Retail sector is no exception to this phenomenon. We can draw many parallels from the ye olde methods of retail that resonate with today’s omnichannel solutions. India has been the land of “kirana” (translates to grocery) stores, which can be found in almost every locality and which are thriving despite of the dawn of supermarkets and online grocery giants. Why wait for 60mins superfast delivery, when one can get the product immediately from the store-next-door?

When talking about Omnichannel retailing, often, one gets distracted. The complexity of technology distracts you from the simple solutions that it is set out to provide. When I envision retailing in the future, I will always think of the kirana shops. They have catered the excellent service and personalised engagement that extends comfort and trust.

Kirana, Retail, Omnichannel,
A regular “kirana” store can be found in almost every locality.

We tend to purchase from those retailers that make shopping hassle free and assuring.

Today, omnichannel retailers complain about the following challenges:

  • Lack of unified dashboard for viewing insights about their clients across all channels.
  • Knowing when to reach out to their customers with relevant products & services.
  • Retailers have already invested and deployed store systems that aren’t dynamic and would take too long to upgrade.
  • Retailer’s IT systems were designed to measure sales and not keep track of consumer behaviour.

The Kirana store is relevant and thriving today is because of the following qualities that makes it unique:

  • Is open at odd hours not 24×7 – Opens store for Milk & Bread sales early 530 am and often closes late at night by 11pm or so to cater to last minute late-night customers. Modern retail needs to be for their customer with relevant products at relevant hours.
  • Personal rapport – The store vendor calls you “Bhaiyya” or “Bhabhi” (uncle, aunty, big brother etc) and instantly bonds with you over small talk while he fetches your items. He might not remember your name, but does manage to serve personalization with his presence of mind. It is very difficult to up scale the same level of personalization in an omnichannel environment. But with social media connected intuitive tools personalization can be made more human than mechanical.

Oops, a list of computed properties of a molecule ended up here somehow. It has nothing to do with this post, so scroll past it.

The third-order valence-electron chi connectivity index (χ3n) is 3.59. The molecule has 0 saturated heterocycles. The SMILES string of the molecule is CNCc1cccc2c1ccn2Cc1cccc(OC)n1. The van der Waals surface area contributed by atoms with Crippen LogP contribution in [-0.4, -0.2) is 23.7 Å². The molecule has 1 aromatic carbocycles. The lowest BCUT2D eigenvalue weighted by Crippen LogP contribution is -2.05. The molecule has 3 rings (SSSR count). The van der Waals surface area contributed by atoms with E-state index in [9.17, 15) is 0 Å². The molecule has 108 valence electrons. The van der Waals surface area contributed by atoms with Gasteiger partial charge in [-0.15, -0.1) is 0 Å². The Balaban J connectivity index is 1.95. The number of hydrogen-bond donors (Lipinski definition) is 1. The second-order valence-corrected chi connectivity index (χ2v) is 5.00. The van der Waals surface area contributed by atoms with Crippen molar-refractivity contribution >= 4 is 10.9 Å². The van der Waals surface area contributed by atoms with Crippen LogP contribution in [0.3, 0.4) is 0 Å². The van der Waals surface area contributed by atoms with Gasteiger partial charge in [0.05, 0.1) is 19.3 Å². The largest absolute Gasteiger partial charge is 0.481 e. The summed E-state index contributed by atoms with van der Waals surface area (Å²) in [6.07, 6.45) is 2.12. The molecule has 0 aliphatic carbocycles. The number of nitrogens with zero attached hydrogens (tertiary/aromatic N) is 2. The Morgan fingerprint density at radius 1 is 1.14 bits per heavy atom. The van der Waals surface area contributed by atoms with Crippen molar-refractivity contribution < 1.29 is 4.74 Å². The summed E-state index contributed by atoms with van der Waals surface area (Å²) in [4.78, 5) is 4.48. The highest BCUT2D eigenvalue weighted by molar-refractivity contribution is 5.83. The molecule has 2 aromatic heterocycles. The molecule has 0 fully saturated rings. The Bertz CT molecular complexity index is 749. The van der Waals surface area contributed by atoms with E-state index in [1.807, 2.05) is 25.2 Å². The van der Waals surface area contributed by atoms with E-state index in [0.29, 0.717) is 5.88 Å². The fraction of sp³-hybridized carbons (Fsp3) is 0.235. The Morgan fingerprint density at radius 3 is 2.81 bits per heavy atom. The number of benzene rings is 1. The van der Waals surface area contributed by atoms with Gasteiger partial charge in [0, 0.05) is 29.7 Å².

• Extends credit – Accepts cash – Tenders change –These small shop owners extend monthly credit to their loyal customers and maintain a record in a simple easy to understand ledger. If you are short of cash, they accept your order and let you pay ahead. Such services build loyalty and build deeper rapport with their clients. Retailing would always be about experience. Once your store supports the customer through a difficult time, they would stick around with the same vendor for long-long time. The short-term expense/losses that you make while extending discounts etc would lead to long term loyal customers who would always reach out your store first.
  • Knowing your customer: As you have been purchasing since long, the store vendor suggests products in accordance to your buying behaviour. In your monthly grocery list if you forget to add an item, he would remind you of the same and at times, also suggests new products that would suit your requirements. Modern retail can easily keep track of customers past buying behaviour and intelligently suggest relevant products.

All your efforts to brand, promote and sell your solutions/products go in vain if they are identical to your competitors. Hence aim to customize and personalize each interaction with your clients based on their preferences. Build relations like the nearby “kirana” store owner has and reap long term customer loyalty.

Supermarkets, Omnichannel, Retail, India
Supermarkets and Mega-marts try to woo in customers by promising a unique shopping experience.

Personalization is Powerful.

It is also difficult to master. It requires real time intelligent insights. In depth customer analytics and relevant dynamic data. Your clients today are present both online & offline. This duality is the key to develop key insights.